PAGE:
U.S. intensifies drone aircraft attacks in Pakistan
By Kamran Haider and Missy Ryan
ISLAMABAD/WASHINGTON (Reuters) - A U.S. drone aircraft fired missiles at militants in Pakistan on Thursday, killing eight of them, Pakistani officials said, as American officials vowed to press forward with such attacks after U.S. forces killed Osama bin Laden in his Pakistani hideout.
The third such strike since bin Laden's killing on May 2 indicated an intensification of the attacks compared with the weeks before the al Qaeda chief was shot dead in the U.S. raid on a compound in the Pakistani garrison town of Abbottabad.
The U.S. bin Laden raid has embarrassed and enraged Pakistan's military and worsened already strained U.S. ties.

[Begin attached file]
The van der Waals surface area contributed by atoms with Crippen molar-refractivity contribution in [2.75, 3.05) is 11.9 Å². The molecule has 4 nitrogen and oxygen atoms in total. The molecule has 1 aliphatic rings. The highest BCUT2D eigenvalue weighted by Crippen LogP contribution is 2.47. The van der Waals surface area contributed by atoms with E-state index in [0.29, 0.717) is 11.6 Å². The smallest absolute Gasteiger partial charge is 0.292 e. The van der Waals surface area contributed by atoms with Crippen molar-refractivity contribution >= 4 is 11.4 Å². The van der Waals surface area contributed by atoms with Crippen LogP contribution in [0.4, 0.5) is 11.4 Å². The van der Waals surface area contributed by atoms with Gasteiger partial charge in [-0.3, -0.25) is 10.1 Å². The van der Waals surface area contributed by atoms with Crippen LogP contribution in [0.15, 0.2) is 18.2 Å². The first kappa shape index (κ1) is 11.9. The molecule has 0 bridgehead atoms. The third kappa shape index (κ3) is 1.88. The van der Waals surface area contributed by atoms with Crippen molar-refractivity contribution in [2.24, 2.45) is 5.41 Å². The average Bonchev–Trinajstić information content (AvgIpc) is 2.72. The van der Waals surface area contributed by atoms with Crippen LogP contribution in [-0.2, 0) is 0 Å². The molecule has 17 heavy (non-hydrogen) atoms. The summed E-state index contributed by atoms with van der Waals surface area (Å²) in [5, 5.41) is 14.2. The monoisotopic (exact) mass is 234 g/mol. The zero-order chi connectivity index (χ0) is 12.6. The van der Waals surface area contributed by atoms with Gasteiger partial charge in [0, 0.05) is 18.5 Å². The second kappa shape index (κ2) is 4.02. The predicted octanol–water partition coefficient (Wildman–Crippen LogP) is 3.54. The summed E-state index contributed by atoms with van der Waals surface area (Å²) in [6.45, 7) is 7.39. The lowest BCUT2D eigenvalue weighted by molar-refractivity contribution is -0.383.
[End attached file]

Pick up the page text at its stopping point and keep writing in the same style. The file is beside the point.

In Washington, debate over whether Bush administration interrogation practices helped find bin Laden heated up when Senator John McCain said torture of detained militants did not help track down the al Qaeda leader.
Pakistani officials said they were expecting soon a $300 million payment from the United States for costs incurred in fighting militants in a payment that comes even as U.S. lawmakers question aid to Pakistan after bin Laden was found there.
The drone strikes anger many Pakistanis and are another source of friction between the allies. Pakistan officially objects to the attacks, although U.S. officials say they are carried out on an understanding with Pakistan.
"There are absolutely no plans at present to cease or scale back U.S. counterterrorism operations in Pakistan," one U.S. official said on condition of anonymity. "Efforts to thwart terrorism will continue.
A drone fired two missiles at a vehicle in the North Waziristan region on Thursday headed toward the Afghan border, killing eight militants, Pakistani officials said. Continued...